Two Hearts on World Heart Day

As the world recognizes World Heart Day on September 29, we at Beckman Coulter are focusing on cardiac health and celebrating how awareness and access to accurate diagnostic care saved the lives of two of our team members.
Two Hearts on World Heart Day

As the world recognizes World Heart Day on September 29, we at Beckman Coulter are focusing on cardiac health and celebrating how awareness and access to accurate diagnostic care saved the lives of two of our team members.

Cardiovascular diseases are the leading cause of death worldwide and part of a group of non-communicable diseases (NCDs) that “kills 41 million people (about twice the population of New York) each year, equivalent to 71% of all deaths globally.”1

Commonly referred to as chronic diseases, NCDs’ fatal impacts may be less severe if detected and treated early.1

Diana Careaga, a Beckman Coulter Diagnostics scientist in clinical affairs based in Miami, Florida, leads an active lifestyle and has a family history void of heart disease risk. So, when a tightness in her chest escalated to feeling like “an elephant was on her chest,” she didn’t panic.

“I thought maybe I overdid the previous day’s workout. I had been sleeping on my left side when the pain woke me up. When my left arm was numb, I thought it was my sleeping position and turned over to my right.”

It wasn’t until the pain quickly worsened and the numbness didn’t let up that she woke her husband to say, “I’m having a heart attack.”

When her electrocardiogram came back clear, emergency room personnel still wondered if maybe her symptoms were due to anxiety. Her seemingly good health and initial screenings hadn’t raised any concerns for them. They would need results from her blood tests, such as one for troponin, a protein that is present in circulation during myocardial infarction (MI), to help identify the cause of her symptoms.

Diana knew her symptoms were not from anxiety. While not having any apparent risk factors, she knew her body’s symptoms were from what the troponin test confirmed: she had a heart attack.

In an eerily similar scenario, access to diagnostic care alerted physicians that something was off for Gina Saenz, Diagnostics director of microbiology manufacturing in Sacramento, California. Gina had just finished her morning swim workout and was heading to work, but felt like she had indigestion, which wasn’t normal for her.

“I was at a stop sign, and I just thought, ‘something isn’t right.’ I called my husband and at his urging, drove to the nearest hospital.”

None of the initial screening or electrocardiogram results signified any reason for alarm. But an elevation of troponin in Gina’s bloodstream indicated something was going on with her heart. Cardiac catheterization later confirmed a diagnosis, which was a tremendous wake-up call for her. “I’m really fortunate,” Gina shared. “I have full heart function, and no heart damage occurred thanks to the quick diagnosis and treatment. The consequences could have been a lot worse.”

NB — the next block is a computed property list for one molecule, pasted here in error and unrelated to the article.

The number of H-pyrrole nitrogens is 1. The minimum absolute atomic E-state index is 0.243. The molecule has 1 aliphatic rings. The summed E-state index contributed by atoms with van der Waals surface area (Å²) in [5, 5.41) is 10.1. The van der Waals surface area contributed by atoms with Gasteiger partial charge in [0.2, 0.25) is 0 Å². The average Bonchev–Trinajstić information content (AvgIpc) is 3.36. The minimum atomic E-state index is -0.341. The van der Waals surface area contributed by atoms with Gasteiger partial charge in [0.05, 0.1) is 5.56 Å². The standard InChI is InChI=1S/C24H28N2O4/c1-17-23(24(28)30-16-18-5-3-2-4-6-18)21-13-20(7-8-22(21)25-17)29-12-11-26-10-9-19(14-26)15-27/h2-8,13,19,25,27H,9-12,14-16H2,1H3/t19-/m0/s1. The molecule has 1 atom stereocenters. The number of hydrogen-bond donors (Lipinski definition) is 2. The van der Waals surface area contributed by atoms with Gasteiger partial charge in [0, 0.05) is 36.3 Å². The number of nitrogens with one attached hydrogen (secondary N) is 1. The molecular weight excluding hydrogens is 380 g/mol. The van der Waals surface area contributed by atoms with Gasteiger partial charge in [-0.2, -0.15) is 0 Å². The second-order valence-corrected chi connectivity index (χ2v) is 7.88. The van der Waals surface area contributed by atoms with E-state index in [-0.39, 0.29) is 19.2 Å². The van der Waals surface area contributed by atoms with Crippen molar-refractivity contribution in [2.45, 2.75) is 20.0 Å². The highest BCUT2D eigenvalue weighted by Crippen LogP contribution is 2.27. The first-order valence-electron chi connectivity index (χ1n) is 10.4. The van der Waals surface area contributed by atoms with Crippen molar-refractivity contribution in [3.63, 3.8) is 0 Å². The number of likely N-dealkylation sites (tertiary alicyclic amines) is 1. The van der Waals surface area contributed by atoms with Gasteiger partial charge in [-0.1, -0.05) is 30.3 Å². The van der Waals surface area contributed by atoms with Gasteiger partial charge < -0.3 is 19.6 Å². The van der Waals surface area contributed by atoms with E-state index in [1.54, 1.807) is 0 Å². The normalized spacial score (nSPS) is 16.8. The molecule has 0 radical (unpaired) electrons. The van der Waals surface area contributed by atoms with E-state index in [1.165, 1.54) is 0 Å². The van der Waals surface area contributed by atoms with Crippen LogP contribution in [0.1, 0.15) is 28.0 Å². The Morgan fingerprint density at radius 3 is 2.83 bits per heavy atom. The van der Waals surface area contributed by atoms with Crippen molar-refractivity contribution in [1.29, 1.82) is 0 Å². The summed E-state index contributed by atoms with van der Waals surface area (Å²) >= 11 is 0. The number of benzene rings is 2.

Diana and Gina still lead active lifestyles and follow recommendations for heart health, just like they did before their cardiac events. While monitoring the effects of slight lifestyle changes, they are passionate about educating others about controllable risk factors and the importance of access to quick, diagnostic care.

Read the first blog in this series, At the Heart of International Women's Day, to learn more about how sex-specific differences in cardiac biomarkers create inequities in diagnostic care, regardless of access.

Beckman Coulter offers a comprehensive cardiac testing menu.

 

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REFERENCES:

1. WHO Package of Essential Noncommunicable (PEN Disease Interventions for Primary Health Care. Geneva: World Health Organization; 2020, p. 8. https://www.who.int/publications/i/item/who-package-of-essential-noncommunicable-(pen)-disease-interventions-for-primary-health-care. License: CC BY-NC-SA 3.0 IGO. Accessed 18 March 2023.

2 Lew J, Sanghavi M, Ayers CR, et al. Sex-Based Differences in Cardiometabolic Biomarkers. Circulation. 2017;135(6):544-555. doi:10.1161/CIRCULATIONAHA.116.023005

Zivjena Vucetic, M.D., Ph.D.
Zivjena Vucetic, M.D., Ph.D.
Dr. Vucetic drives the medical affairs strategy and manages the Medical & Scientific Affairs team. She joined Beckman Coulter in 2022 and brings more than 15 years of experience guiding clinical development, clinical operations, and real-world evidence and scientific communication to achieve commercialization and operational excellence. Before joining Beckman Coulter Diagnostics, Dr. Vucetic served as Senior Vice President, Clinical Affairs for Karius. She has held numerous leadership roles at Ortho-Clinical Diagnostics and Fujirebio. Dr. Vucetic earned her medical degree from the University of Zagreb School of Medicine in Croatia, a Ph.D. in biochemistry from Temple University, and completed a postdoctoral fellowship at the University of Pennsylvania School of Medicine.

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